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We recently visited New Orleans with a large group (14 of our friends). All of us being in our 30's with children (our first ADULT vacation in a long time), we planned this trip way in advance. We chose this house because it accommodated all...More
Visited New Orleans with a large group of friends and do not recommend this house to anyone. We rented two houses on the same property and the second house apparently was infested with opossums. That's right opossums. The owner had known for two weeks and...More
We were 10 ladies for a weekend. It was 2 separate buildings separated by a junky courtyard covered with leaves, old appliances, broken shutters and other trash There was piles of unfolded laundry on the washing machine Owners personal belongings were scattered around the house...More
That sound? That flavor? That certain je ne sais quoi that lets you known you’re in “Nawlins” and nowhere else? It’s all good and in broad abundance on the streets of Tremé, where so much of what’s considered to be the very best of New Orleans culture and tradition is, put simply, just how people go about their daily lives in this historic part of town. As one of America’s oldest African-American neighborhoods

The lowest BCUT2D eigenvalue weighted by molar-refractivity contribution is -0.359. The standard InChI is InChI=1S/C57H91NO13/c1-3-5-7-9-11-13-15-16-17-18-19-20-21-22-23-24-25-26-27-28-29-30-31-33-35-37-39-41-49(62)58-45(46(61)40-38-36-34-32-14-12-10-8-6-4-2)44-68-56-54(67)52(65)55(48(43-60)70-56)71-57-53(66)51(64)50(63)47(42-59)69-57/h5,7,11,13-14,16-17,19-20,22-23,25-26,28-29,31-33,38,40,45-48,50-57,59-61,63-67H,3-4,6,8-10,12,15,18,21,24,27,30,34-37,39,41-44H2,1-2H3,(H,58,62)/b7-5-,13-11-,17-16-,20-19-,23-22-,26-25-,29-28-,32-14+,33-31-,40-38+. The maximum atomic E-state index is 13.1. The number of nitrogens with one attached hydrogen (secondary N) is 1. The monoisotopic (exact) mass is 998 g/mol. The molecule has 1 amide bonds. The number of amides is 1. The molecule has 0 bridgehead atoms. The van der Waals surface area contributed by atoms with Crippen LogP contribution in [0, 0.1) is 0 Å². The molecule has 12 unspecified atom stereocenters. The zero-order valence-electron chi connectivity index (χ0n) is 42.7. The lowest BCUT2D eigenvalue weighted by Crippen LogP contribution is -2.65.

and among the nation’s first established residential areas for free people of color, Tremé’s significant heritage and contribution cannot be understated. This is especially the case when considering some of Tremé’s most famous residents, most notably jazz great Louis Armstrong. For full flavored food, funky and jazzed up music, and vibrant street life presented with homegrown pride, you can’t beat a visit to Tremé.